I knew there was a reason I walked into the Goodwill Store the other day. Sitting on their shelves, priced at $1.50, was the following VHS artifact
Captain Power and the Soldiers of the Future - Future Force Training, Skill Level: 1
Hoo, boy do we have a winner here.
I mean wiener.
Specifically, this wiener:
He addresses the viewer and informs him (I don't think I'm being un-feminist when I assume the audience to be made up entirely of spoiled-rotten,
little boys) that he's been chosen to join an elite, airborne fighting force and participate in their campaign to liberate our planet from "Lord
Dread" and his mechanized army.
As if to remove any doubt as to his own status as a wiener, the soldier with the feathered, 1980's pompadour hairstyle puts on his faux-gold, weenie
The viewer is then subjected to a mind-numbing cavalcade of imagery that is characterized by epileptic-seizure-inducing, rapidly strobing lights.
You see, this tape is a crude attempt at providing an interactive, multi-media gaming experience to anybody who owns Mattel's Captain Power XT-7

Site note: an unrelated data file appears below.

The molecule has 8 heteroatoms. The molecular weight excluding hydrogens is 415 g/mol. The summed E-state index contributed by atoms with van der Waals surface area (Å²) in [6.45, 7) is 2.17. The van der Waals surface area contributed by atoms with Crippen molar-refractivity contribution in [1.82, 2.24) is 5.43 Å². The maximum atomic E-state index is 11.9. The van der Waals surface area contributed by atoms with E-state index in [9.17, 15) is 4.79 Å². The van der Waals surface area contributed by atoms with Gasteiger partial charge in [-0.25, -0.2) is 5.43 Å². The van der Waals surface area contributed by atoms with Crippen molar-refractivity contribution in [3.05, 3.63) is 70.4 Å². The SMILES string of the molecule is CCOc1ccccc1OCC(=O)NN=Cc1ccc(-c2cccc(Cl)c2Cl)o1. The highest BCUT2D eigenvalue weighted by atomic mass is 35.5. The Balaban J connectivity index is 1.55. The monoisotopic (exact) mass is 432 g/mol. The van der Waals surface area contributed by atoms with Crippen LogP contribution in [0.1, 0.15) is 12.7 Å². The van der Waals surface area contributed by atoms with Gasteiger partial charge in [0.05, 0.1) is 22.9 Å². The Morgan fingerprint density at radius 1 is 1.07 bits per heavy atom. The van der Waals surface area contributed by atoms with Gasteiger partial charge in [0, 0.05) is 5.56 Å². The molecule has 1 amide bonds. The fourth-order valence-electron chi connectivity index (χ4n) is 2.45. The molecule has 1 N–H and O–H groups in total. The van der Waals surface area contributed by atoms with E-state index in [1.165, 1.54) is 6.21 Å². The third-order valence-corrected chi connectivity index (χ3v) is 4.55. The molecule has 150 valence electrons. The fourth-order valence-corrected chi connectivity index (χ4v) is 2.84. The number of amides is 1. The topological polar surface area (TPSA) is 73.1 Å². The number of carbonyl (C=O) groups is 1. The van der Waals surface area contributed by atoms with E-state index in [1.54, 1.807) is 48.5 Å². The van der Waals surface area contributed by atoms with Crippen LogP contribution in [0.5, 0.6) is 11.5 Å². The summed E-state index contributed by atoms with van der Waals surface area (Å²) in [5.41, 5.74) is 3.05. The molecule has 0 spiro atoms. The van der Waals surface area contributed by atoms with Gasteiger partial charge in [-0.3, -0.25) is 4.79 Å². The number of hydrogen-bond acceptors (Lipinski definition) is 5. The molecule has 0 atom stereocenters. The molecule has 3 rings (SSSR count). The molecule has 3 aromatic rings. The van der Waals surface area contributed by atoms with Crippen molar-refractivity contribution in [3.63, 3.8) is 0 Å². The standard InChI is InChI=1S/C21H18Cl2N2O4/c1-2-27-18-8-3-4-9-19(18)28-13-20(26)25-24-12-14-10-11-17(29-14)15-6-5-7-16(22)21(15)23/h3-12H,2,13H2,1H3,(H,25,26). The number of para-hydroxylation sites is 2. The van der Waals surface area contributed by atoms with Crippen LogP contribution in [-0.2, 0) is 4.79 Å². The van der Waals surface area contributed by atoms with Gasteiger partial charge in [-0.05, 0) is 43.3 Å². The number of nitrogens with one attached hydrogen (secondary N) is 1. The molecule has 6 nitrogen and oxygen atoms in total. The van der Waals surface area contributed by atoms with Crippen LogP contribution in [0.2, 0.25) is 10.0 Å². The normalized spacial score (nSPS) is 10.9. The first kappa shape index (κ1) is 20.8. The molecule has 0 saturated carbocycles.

The battery-powered XT-7 toy had a grip and trigger on the underside of its fuselage, enabling children to hold it like a firearm and aim it at their
televisions. The toy's light sensors had a way of "interacting" with the flashing lights on the TV screen, thus enabling kids to "shoot at"
targets and accumulate "power points" on the toy's digital readout.
You can learn all about it here:
Journal of Antiques, May 2007
A critic once described the Japanese Sci-Fi film, The Attack of the Super Monsters
as "crack for young boys," and I can think of no
better description for the nonstop, grand-mal seizure of commercialism that is Captain Power
What interests me about this tape (besides its criminal level of awfulness) is that the very first foe with which the viewer must contend is the "Sky
Mine," a form of autonomous, unmanned aerial vehicle:
Look a little familiar?
When expanded to their "double-pronged," or "forked" configurations, they even resemble the Dragonfly-inspired drone aircraft recently
incorporated into the series, Terminator: The Sarah Connor Chronicles
They even fly with the type of skittish, jerky movements described by Dragonfly Drone experiencers. Of course, that might be due to cheap, sweat-shop
animation techniques, which seem to be done at something less than 24 frames per second.
I've digitized and uploaded the tape to Demonoid, along with a similar analysis (and a link to the above-mentioned Attack of the Super
as well). Those who are interested shouldn't have too much trouble finding it, but I'm not including a URL, as I'm assuming ATS
wouldn't appreciate links to unauthorized bit-torrents of copyrighted materials.
In light of theories about disclosure happening gradually, via the popular media, one could make much of this, if so-inclined.